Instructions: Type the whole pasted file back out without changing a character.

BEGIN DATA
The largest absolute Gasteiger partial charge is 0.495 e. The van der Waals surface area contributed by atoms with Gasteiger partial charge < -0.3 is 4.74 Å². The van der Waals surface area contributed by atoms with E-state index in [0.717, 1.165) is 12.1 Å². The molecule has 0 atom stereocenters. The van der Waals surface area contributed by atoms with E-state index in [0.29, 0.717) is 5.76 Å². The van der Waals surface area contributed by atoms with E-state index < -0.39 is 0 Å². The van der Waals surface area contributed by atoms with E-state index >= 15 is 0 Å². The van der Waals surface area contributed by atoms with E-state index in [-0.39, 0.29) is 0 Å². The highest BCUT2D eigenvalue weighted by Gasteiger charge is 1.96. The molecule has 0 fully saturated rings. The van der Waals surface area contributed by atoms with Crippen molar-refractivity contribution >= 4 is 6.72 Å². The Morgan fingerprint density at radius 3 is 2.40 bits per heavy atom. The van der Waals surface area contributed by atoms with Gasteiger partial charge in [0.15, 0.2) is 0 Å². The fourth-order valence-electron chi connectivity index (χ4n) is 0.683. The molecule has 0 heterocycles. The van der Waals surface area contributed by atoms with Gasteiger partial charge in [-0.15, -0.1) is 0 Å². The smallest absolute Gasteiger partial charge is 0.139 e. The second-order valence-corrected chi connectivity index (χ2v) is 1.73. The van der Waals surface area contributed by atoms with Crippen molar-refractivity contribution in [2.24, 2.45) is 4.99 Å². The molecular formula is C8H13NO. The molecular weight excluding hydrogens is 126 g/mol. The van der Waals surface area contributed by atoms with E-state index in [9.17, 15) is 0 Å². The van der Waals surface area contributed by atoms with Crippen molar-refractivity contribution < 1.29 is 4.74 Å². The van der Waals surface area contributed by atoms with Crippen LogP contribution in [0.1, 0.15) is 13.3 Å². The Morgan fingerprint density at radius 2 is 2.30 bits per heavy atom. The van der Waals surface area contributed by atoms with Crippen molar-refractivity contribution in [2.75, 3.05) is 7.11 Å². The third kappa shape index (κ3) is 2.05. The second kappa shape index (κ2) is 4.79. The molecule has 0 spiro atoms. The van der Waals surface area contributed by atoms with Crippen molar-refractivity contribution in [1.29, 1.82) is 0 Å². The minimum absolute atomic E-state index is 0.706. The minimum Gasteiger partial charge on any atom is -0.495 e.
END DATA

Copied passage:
The largest absolute Gasteiger partial charge is 0.495 e. The van der Waals surface area contributed by atoms with Gasteiger partial charge < -0.3 is 4.74 Å². The van der Waals surface area contributed by atoms with E-state index in [0.717, 1.165) is 12.1 Å². The molecule has 0 atom stereocenters. The van der Waals surface area contributed by atoms with E-state index in [0.29, 0.717) is 5.76 Å². The van der Waals surface area contributed by atoms with E-state index < -0.39 is 0 Å². The van der Waals surface area contributed by atoms with E-state index >= 15 is 0 Å². The van der Waals surface area contributed by atoms with E-state index in [-0.39, 0.29) is 0 Å². The highest BCUT2D eigenvalue weighted by Gasteiger charge is 1.96. The molecule has 0 fully saturated rings. The van der Waals surface area contributed by atoms with Crippen molar-refractivity contribution >= 4 is 6.72 Å². The Morgan fingerprint density at radius 3 is 2.40 bits per heavy atom. The van der Waals surface area contributed by atoms with Gasteiger partial charge in [0.15, 0.2) is 0 Å². The fourth-order valence-electron chi connectivity index (χ4n) is 0.683. The molecule has 0 heterocycles. The van der Waals surface area contributed by atoms with Gasteiger partial charge in [-0.15, -0.1) is 0 Å². The smallest absolute Gasteiger partial charge is 0.139 e. The second-order valence-corrected chi connectivity index (χ2v) is 1.73. The van der Waals surface area contributed by atoms with Crippen molar-refractivity contribution in [2.24, 2.45) is 4.99 Å². The molecular formula is C8H13NO. The molecular weight excluding hydrogens is 126 g/mol. The van der Waals surface area contributed by atoms with E-state index in [9.17, 15) is 0 Å². The van der Waals surface area contributed by atoms with Crippen molar-refractivity contribution < 1.29 is 4.74 Å². The van der Waals surface area contributed by atoms with Crippen LogP contribution in [0.1, 0.15) is 13.3 Å². The Morgan fingerprint density at radius 2 is 2.30 bits per heavy atom. The van der Waals surface area contributed by atoms with Crippen molar-refractivity contribution in [2.75, 3.05) is 7.11 Å². The third kappa shape index (κ3) is 2.05. The second kappa shape index (κ2) is 4.79. The molecule has 0 spiro atoms. The van der Waals surface area contributed by atoms with Crippen molar-refractivity contribution in [1.29, 1.82) is 0 Å². The minimum absolute atomic E-state index is 0.706. The minimum Gasteiger partial charge on any atom is -0.495 e.